This was originally published in The Athletic...
Be honest. Did it really come as a total shock to you that the Reds’ offense fell completely dormant in Atlanta?
I mean, I guess it’s always surprising when a baseball team makes history for being punchless. But if you paid even scant attention to this team over its 60-game drive-thru season, there’s no way you could have digested 22 consecutive innings of maddening offensive futility and been completely floored by what you watched.
And you could not have been surprised that their quick postseason exit came despite excellent starting pitching.
At the expense of destroying whatever is left of the #Goodvibesonly fun that permeated through their two-week bull rush into the playoffs, this season felt like a waste. I know that’s an easy critique from a fan whose impatience with waiting for the Reds to actually matter has been combined with the fatigue from spending back-to-back afternoons hanging over every playoff pitch without getting any kind of payoff. I’m sure it comes off as an easy way to dismiss a disappointing playoff result at the end of a shortened season that some will never legitimize, but it’s actually less of a statement about the way the season petered out at Truist Park and more of an acknowledgment of the one thing that the 2020 Reds should be known for.
Trevor Bauer and Luis Castillo were both terrific, Bauer certainly more than Castillo, but even if we’ve already revisited both the decision to have Castillo throw Ronald Acuna Jr. a 3-2 slider with two outs and a runner in scoring position and the actual execution of the pitch, Castillo is far from among the main culprits in another early Reds postseason demise. If there’s any reason to remember their brief stay in the playoffs with any degree of fondness, it’s what Bauer did across seven and two-thirds innings of incredible pitching in Game 1.
But details of their excellent performances will get colored in when we’re forced to revisit the ever-expanding list of Cincinnati sports letdowns.
The Reds wasted both starts, just as they spent about seven weeks wasting the efforts of a starting staff that kept the team barely above water throughout August and the first half of September. Maybe things never went completely according to plan with this year’s rotation — the preseason hype of having four former All-Stars on the staff quickly gave way to Wade Miley’s injury issues, Anthony DeSclafani posting an ERA over 10 over his last seven outings and Sonny Gray’s outstanding first month followed up by a pair of shaky performances and a stint on the Injured List.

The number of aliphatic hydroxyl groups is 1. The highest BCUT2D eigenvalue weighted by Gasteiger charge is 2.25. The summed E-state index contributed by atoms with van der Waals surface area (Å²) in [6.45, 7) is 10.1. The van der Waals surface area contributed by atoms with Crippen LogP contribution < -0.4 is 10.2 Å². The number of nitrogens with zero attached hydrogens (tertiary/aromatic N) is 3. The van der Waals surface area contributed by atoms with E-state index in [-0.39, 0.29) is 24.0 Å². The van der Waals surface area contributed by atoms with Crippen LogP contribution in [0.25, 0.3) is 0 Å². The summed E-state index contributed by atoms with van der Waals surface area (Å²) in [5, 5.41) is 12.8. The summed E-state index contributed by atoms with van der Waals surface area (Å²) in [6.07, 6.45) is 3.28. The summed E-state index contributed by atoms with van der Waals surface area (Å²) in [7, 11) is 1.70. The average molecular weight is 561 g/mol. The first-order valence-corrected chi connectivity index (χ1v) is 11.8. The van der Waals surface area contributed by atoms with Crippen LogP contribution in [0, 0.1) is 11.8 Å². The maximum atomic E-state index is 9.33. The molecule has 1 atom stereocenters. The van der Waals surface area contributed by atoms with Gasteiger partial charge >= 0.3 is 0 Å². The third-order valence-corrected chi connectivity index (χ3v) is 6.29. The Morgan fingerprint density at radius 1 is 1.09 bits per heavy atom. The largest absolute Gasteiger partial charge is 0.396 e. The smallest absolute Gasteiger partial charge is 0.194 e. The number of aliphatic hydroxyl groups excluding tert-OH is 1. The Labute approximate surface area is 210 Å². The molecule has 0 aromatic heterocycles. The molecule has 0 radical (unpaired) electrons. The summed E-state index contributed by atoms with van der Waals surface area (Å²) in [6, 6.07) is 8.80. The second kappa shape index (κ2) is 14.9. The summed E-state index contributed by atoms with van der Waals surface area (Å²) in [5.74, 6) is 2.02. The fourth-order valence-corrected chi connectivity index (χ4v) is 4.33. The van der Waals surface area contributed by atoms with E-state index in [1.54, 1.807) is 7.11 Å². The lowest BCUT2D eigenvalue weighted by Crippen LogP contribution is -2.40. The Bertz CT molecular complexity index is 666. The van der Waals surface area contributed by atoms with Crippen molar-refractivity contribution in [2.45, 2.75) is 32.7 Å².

Still, there were two things primarily responsible for the Reds maintaining relevance: the pre-Opening Day expansion of the playoffs to eight teams per league and bang-up work being done by the starting staff. Even as the Reds drifted aimlessly for the first three-quarters of the season, they continually avoided falling off the proverbial cliff by getting a strong outing from one of their starters and scoring just enough runs to avoid being punted from contention.
Castillo moved past some shaky August outings to post four consecutive dazzling September starts, including a two-hit complete game against the Cardinals right when it felt like the season was slipping away. He also threw six and two-thirds innings of one-run ball against the Brewers in the opening game of the club’s biggest regular-season series in seven years.
Bauer’s eight innings of one-run/12-strikeout work on three days’ rest in the final game of that series not only vaulted the Reds to arguably their most important victory of the season but was an emphatic case for Bauer’s Cy Young Award candidacy. After 10 mostly forgettable starts once he arrived from Cleveland at the trade deadline last season, Bauer didn’t just re-establish himself, he made a claim to the title of the best pitcher in baseball. He finished as the National League’s leader in ERA, ERA+, WHIP, and the MLB leader in hits allowed per nine innings. He was the most dominant pitcher on the best staff the Reds have had since 2012, and he was the headline performer of arguably the best trio of starters in the game.
That’s all for a team that barely finished with a winning record and almost didn’t make the playoffs.
To read more, go to The Athletic.